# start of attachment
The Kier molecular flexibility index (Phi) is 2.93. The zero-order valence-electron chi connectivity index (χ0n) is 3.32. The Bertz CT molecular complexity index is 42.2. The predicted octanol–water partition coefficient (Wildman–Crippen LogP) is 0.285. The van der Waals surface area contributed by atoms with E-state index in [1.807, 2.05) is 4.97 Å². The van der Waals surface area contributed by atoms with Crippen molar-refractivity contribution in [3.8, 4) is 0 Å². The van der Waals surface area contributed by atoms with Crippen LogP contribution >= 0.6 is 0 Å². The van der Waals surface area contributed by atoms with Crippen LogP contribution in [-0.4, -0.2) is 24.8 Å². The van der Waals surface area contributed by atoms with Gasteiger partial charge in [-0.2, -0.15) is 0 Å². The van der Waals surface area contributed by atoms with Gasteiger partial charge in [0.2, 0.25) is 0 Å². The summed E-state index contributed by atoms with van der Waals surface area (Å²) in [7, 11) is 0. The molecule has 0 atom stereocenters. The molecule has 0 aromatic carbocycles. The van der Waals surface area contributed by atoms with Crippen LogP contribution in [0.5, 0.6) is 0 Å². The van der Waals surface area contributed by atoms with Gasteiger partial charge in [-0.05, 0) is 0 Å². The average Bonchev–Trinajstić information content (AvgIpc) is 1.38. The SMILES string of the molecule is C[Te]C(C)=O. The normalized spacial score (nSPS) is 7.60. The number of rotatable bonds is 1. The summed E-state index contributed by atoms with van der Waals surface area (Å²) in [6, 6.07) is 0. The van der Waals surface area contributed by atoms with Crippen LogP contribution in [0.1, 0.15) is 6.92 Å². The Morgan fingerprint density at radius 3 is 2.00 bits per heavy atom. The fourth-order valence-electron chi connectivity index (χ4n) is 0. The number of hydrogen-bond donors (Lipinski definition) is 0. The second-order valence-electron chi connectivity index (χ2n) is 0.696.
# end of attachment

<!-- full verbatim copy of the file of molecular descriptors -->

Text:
The Kier molecular flexibility index (Phi) is 2.93. The zero-order valence-electron chi connectivity index (χ0n) is 3.32. The Bertz CT molecular complexity index is 42.2. The predicted octanol–water partition coefficient (Wildman–Crippen LogP) is 0.285. The van der Waals surface area contributed by atoms with E-state index in [1.807, 2.05) is 4.97 Å². The van der Waals surface area contributed by atoms with Crippen molar-refractivity contribution in [3.8, 4) is 0 Å². The van der Waals surface area contributed by atoms with Crippen LogP contribution >= 0.6 is 0 Å². The van der Waals surface area contributed by atoms with Crippen LogP contribution in [-0.4, -0.2) is 24.8 Å². The van der Waals surface area contributed by atoms with Gasteiger partial charge in [-0.2, -0.15) is 0 Å². The van der Waals surface area contributed by atoms with Gasteiger partial charge in [0.2, 0.25) is 0 Å². The summed E-state index contributed by atoms with van der Waals surface area (Å²) in [7, 11) is 0. The molecule has 0 atom stereocenters. The molecule has 0 aromatic carbocycles. The van der Waals surface area contributed by atoms with Crippen LogP contribution in [0.5, 0.6) is 0 Å². The van der Waals surface area contributed by atoms with Gasteiger partial charge in [-0.05, 0) is 0 Å². The average Bonchev–Trinajstić information content (AvgIpc) is 1.38. The SMILES string of the molecule is C[Te]C(C)=O. The normalized spacial score (nSPS) is 7.60. The number of rotatable bonds is 1. The summed E-state index contributed by atoms with van der Waals surface area (Å²) in [6, 6.07) is 0. The van der Waals surface area contributed by atoms with Crippen LogP contribution in [0.1, 0.15) is 6.92 Å². The Morgan fingerprint density at radius 3 is 2.00 bits per heavy atom. The fourth-order valence-electron chi connectivity index (χ4n) is 0. The number of hydrogen-bond donors (Lipinski definition) is 0. The second-order valence-electron chi connectivity index (χ2n) is 0.696.